Field of Science

Why did the Italians elect Berlusconi again?

Silvio Berlusconi, Italian Prime Minister, entrepreneur, real estate and insurance tycoon, bank and media proprietor, sports team owner, songwriter, psycho-dwarf. His coalition lost the election by the slimmest margin imaginable in the 2006 election, but won it all back this year in April.

The victory of Romano Prodi and his L'Unione coalition in 2006 was deservedly covered widely by international news media, while Berlusconi's 2008 victory.... let's just say "not so much." Why was that? Just because it wasn't the insanely tight race that the 2006 election was, or did his victory somehow mean less to the rest of Europe and the World?

Well, never mind why there was more euphoria over getting rid of Berlusconi in 2006 than there was over getting him back in 2008. To me, the real mystery is rather why the Italian people keeps electing this buffoon.

While the media outside Italy has entertained us with reports of Berlusconi's weird behavior (at least for a statesman), credible sources inform me that the Italian media apparently aren't as eager to divulge. Wikipedia has a nice collection of his blunders, including his statement that Mussolini had been a benign dictator who did not murder opponents but sent them "on holiday.", and an assurance that Russian President Medvedev should have any problems establishing good relations with Obama, because he is young, handsome, and even tanned. The newspapers do write about these incidents, but the question is whether the Italians read newspapers with as little interest as the average American (or even as little as Bush and Palin, who reads "all of them").

While such idiotic behavior (again, for a statesman*) can and did cause international relations to suffer, the real curse of Berlusconi is his policies, especially those that are enacted to save his own skin from charges of corruption, and to allow him to retain control of his three national TV channels. This same control of three of six national TV channels is also what keeps him in power. It should be a surprise to no one that a politician who owns half of the country's TV channels should have a major advantage in elections. Being rich helps too.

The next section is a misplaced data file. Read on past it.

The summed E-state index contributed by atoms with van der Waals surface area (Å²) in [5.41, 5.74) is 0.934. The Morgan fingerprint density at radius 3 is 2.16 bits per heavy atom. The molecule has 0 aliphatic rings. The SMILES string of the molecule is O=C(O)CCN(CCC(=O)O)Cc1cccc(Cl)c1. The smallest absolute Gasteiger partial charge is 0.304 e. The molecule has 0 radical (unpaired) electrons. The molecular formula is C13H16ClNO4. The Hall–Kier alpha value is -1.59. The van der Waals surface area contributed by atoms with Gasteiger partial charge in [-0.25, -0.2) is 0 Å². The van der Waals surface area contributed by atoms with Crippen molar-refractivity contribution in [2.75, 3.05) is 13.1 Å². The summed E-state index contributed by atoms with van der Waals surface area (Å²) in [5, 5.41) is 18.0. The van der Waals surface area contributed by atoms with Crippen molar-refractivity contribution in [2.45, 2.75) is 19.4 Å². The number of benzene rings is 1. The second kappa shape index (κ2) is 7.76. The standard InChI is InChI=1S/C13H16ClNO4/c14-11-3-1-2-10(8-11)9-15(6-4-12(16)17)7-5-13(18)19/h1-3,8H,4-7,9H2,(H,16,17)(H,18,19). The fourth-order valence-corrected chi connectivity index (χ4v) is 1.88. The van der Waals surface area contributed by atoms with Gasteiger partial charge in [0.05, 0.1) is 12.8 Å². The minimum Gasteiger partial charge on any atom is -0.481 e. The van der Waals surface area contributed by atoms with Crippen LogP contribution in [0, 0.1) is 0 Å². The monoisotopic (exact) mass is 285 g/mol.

In addition to firm control over the popular media, Berlusconi is also rumored to have connections with both the Mafia and the Catholic Church (yes, they are separate, I trust). With these powerful allies, and a large fraction of the population intimidated by computers and the internet, it starts to be less of a wonder why Italy has a clown for president, while the rest of the World watches with pity. Not much different from the Worlds reaction to Bush's reelection in 2004, I suppose.

However, there is hope. Just as the older American generation is the more conservative one, so it is in Italy. Younger people are much more comfortable with the news media, and are therefore better suited to finding the information that is so crucial in being informed voters. Berlusconi has perhaps foreseen this development, and a "blogger-killer" law is therefore in the workings (please see the update below). Among other things, it includes this:
Every blog that does not register with ROC can be denounced for the crime of “clandestine publishing”: two years in prison and financial sanctions.
A blogger can choose to register with ROC and run the risk of one of the innumerable criminal and civil actions on the crimes via the printed word that go back to the “Codice Rocco” of fascist times, or alternatively, enter clandestinity before entering prison. Basically he can hang himself or shoot himself in the head.
Check out Beppe Grillo's "Free Blogger" initiative to thwart such fascist measures against the free flow of information.

* I keep saying "for a statesman", because I know that I could have made similar statements - except I really would be joking, and would have to be under the influence of alcohol.

Update 11/17:
Strangely, it is not Berlusconi and his coalition that wrote this new law, but the opposition, led by Veltroni. Thus Beppe Grillo writes about Veltrusconi, when the two seem to be working together. Here it would seem that it would not be in the best interest of the opposition to enact this law to diminish the free flow of information. What gives!?

No comments:

Post a Comment

Markup Key:
- <b>bold</b> = bold
- <i>italic</i> = italic
- <a href="">FoS</a> = FoS